A drama unfolds in the western sky after sunset from the middle of April to early June 2002. All 5 planets known before the invention of the telescope (Mercury, Venus, Mars, Jupiter and Saturn) will be visible to the naked eye for much of this period. The moon passes through the gathering between 14th and 18th April, and again in mid-May and mid-June, so provides a useful guide as to where the planets can be found.
A grouping of 5 planets like this, so close together and easily seen, will not occur again until July 2060. Take advantage of a clear night to see this one!
Click here to understand where the planets really are in relation to the Solar System, and why when they appear close in the sky there is no real danger of a collision.
This picture of the 4th June represents the last event I captured in the Dance of the Planets. The final event of the Moon passing Jupiter and Venus a few days later was masked by cloud so I did not see it. The planets have now dispersed and continue on their separate ways, though Venus will continue to put on a showing during the summer and I will endeavour to keep track of its changing appearance.
A picture taken in Hay - on - Wye, from near to yesterday's one, though about half an hour earlier. The planets are therefore higher up in a lighter, though beautifully clear, sky. The movement of Venus (the upper planet) relative to Jupiter in the course of a day, just over 1 degree, is apparent when you compare the two.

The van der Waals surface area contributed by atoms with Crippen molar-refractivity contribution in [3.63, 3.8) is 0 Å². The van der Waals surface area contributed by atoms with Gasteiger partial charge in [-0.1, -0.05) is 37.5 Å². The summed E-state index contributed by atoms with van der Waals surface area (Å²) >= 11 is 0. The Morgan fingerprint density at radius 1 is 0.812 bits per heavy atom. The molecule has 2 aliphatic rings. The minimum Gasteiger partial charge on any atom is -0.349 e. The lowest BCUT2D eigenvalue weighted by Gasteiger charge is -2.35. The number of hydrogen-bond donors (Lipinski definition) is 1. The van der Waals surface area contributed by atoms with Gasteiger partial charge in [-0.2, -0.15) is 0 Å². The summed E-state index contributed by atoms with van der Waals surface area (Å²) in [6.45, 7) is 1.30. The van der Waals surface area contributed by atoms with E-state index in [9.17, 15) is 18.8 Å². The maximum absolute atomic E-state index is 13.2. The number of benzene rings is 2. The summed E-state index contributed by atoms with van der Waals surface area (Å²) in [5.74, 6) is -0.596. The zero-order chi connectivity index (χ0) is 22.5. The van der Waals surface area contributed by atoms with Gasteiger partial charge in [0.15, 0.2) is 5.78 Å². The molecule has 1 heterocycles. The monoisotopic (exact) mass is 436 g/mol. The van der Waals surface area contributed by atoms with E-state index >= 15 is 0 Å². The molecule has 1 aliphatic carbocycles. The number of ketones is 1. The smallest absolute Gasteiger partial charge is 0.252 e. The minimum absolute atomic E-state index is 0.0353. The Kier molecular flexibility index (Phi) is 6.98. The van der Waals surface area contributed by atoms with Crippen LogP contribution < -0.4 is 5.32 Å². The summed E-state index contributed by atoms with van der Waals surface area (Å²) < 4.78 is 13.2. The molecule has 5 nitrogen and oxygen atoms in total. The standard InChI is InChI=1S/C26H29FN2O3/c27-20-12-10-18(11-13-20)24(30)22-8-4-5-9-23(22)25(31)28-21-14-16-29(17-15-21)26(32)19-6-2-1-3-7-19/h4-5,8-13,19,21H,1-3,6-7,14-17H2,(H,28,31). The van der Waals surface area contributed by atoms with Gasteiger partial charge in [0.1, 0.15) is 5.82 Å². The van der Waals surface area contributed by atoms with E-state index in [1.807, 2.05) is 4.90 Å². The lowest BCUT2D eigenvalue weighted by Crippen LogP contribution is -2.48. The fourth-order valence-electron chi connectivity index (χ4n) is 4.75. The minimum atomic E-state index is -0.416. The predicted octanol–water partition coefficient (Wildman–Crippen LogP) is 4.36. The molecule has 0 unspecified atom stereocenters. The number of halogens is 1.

The planets again appear of similar brightness, though this time it is due to the reduction in picture size to suit the Internet - in the original, Venus is clearly the brighter.
4 May 2002, 22:19BST (21:19UT). Minolta Dimage 7, 15.1mm, 1/6s @ f/3.5, ISO100
Click on the dates in the diary below to see individual events and the dates here for views of the changing line-up of the Moon and planets on other days...
April 15, 16, 21, 24, 26, 28, May 4, 7, 14 - 16, 18, 31, June 3, 4.
Sunday 14 Apr: very thin crescent Moon near Venus, now very bright low in the NW - can see from about 30 mins after sunset onwards until about 9.30pm BST (assuming a clear view to the horizon).
Monday 15 Apr: thin crescent Moon near Mars, quite faint but distinctly orange - should be easy to see from sunset + 1 hr onwards.